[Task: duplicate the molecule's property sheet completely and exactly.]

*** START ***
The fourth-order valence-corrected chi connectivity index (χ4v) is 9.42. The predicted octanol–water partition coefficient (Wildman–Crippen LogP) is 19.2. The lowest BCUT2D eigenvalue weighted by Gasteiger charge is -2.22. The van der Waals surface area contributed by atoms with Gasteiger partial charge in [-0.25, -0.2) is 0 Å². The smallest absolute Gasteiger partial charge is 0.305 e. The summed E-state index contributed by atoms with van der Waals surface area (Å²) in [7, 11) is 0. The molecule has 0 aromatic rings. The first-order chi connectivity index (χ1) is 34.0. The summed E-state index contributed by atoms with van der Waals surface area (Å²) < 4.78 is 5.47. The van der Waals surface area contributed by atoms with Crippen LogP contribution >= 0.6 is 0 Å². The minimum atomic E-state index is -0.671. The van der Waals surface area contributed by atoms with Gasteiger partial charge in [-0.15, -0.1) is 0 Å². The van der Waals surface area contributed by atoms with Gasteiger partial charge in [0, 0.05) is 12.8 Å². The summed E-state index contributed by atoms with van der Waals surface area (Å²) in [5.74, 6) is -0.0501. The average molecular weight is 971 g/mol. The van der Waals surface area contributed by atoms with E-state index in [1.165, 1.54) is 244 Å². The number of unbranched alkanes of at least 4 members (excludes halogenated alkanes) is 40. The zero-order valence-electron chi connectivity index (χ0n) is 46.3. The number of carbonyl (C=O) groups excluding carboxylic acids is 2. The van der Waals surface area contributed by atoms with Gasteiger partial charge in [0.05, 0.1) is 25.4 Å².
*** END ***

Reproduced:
The fourth-order valence-corrected chi connectivity index (χ4v) is 9.42. The predicted octanol–water partition coefficient (Wildman–Crippen LogP) is 19.2. The lowest BCUT2D eigenvalue weighted by Gasteiger charge is -2.22. The van der Waals surface area contributed by atoms with Gasteiger partial charge in [-0.25, -0.2) is 0 Å². The smallest absolute Gasteiger partial charge is 0.305 e. The summed E-state index contributed by atoms with van der Waals surface area (Å²) in [7, 11) is 0. The molecule has 0 aromatic rings. The first-order chi connectivity index (χ1) is 34.0. The summed E-state index contributed by atoms with van der Waals surface area (Å²) < 4.78 is 5.47. The van der Waals surface area contributed by atoms with Crippen LogP contribution >= 0.6 is 0 Å². The minimum atomic E-state index is -0.671. The van der Waals surface area contributed by atoms with Gasteiger partial charge in [-0.15, -0.1) is 0 Å². The van der Waals surface area contributed by atoms with Gasteiger partial charge in [0, 0.05) is 12.8 Å². The summed E-state index contributed by atoms with van der Waals surface area (Å²) in [5.74, 6) is -0.0501. The average molecular weight is 971 g/mol. The van der Waals surface area contributed by atoms with E-state index in [1.165, 1.54) is 244 Å². The number of unbranched alkanes of at least 4 members (excludes halogenated alkanes) is 40. The zero-order valence-electron chi connectivity index (χ0n) is 46.3. The number of carbonyl (C=O) groups excluding carboxylic acids is 2. The van der Waals surface area contributed by atoms with Gasteiger partial charge in [0.05, 0.1) is 25.4 Å².